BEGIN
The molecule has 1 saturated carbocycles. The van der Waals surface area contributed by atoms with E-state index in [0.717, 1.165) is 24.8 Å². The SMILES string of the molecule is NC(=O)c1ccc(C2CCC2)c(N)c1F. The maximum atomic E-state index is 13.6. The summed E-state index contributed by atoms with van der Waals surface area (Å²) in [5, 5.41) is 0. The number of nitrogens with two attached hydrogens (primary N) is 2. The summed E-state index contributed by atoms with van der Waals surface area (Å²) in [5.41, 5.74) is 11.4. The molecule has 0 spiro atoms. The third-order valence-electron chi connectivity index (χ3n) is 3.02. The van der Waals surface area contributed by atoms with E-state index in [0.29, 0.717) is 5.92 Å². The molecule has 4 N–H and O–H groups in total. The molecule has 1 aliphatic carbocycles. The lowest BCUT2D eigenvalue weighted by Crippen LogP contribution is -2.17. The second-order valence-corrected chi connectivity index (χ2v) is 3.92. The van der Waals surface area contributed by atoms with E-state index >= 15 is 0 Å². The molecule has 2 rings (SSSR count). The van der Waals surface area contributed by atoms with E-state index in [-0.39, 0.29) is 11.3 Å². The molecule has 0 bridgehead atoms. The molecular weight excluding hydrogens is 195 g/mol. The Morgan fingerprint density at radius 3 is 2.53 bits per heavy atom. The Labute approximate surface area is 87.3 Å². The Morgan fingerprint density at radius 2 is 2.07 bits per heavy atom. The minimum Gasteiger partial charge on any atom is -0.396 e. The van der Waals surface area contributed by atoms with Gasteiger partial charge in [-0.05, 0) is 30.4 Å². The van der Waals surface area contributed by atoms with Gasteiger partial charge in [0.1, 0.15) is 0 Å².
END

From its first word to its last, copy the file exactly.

The molecule has 1 saturated carbocycles. The van der Waals surface area contributed by atoms with E-state index in [0.717, 1.165) is 24.8 Å². The SMILES string of the molecule is NC(=O)c1ccc(C2CCC2)c(N)c1F. The maximum atomic E-state index is 13.6. The summed E-state index contributed by atoms with van der Waals surface area (Å²) in [5, 5.41) is 0. The number of nitrogens with two attached hydrogens (primary N) is 2. The summed E-state index contributed by atoms with van der Waals surface area (Å²) in [5.41, 5.74) is 11.4. The molecule has 0 spiro atoms. The third-order valence-electron chi connectivity index (χ3n) is 3.02. The van der Waals surface area contributed by atoms with E-state index in [0.29, 0.717) is 5.92 Å². The molecule has 4 N–H and O–H groups in total. The molecule has 1 aliphatic carbocycles. The lowest BCUT2D eigenvalue weighted by Crippen LogP contribution is -2.17. The second-order valence-corrected chi connectivity index (χ2v) is 3.92. The van der Waals surface area contributed by atoms with E-state index >= 15 is 0 Å². The molecule has 2 rings (SSSR count). The van der Waals surface area contributed by atoms with E-state index in [-0.39, 0.29) is 11.3 Å². The molecule has 0 bridgehead atoms. The molecular weight excluding hydrogens is 195 g/mol. The Morgan fingerprint density at radius 3 is 2.53 bits per heavy atom. The Labute approximate surface area is 87.3 Å². The Morgan fingerprint density at radius 2 is 2.07 bits per heavy atom. The minimum Gasteiger partial charge on any atom is -0.396 e. The van der Waals surface area contributed by atoms with Gasteiger partial charge in [-0.05, 0) is 30.4 Å². The van der Waals surface area contributed by atoms with Gasteiger partial charge in [0.1, 0.15) is 0 Å².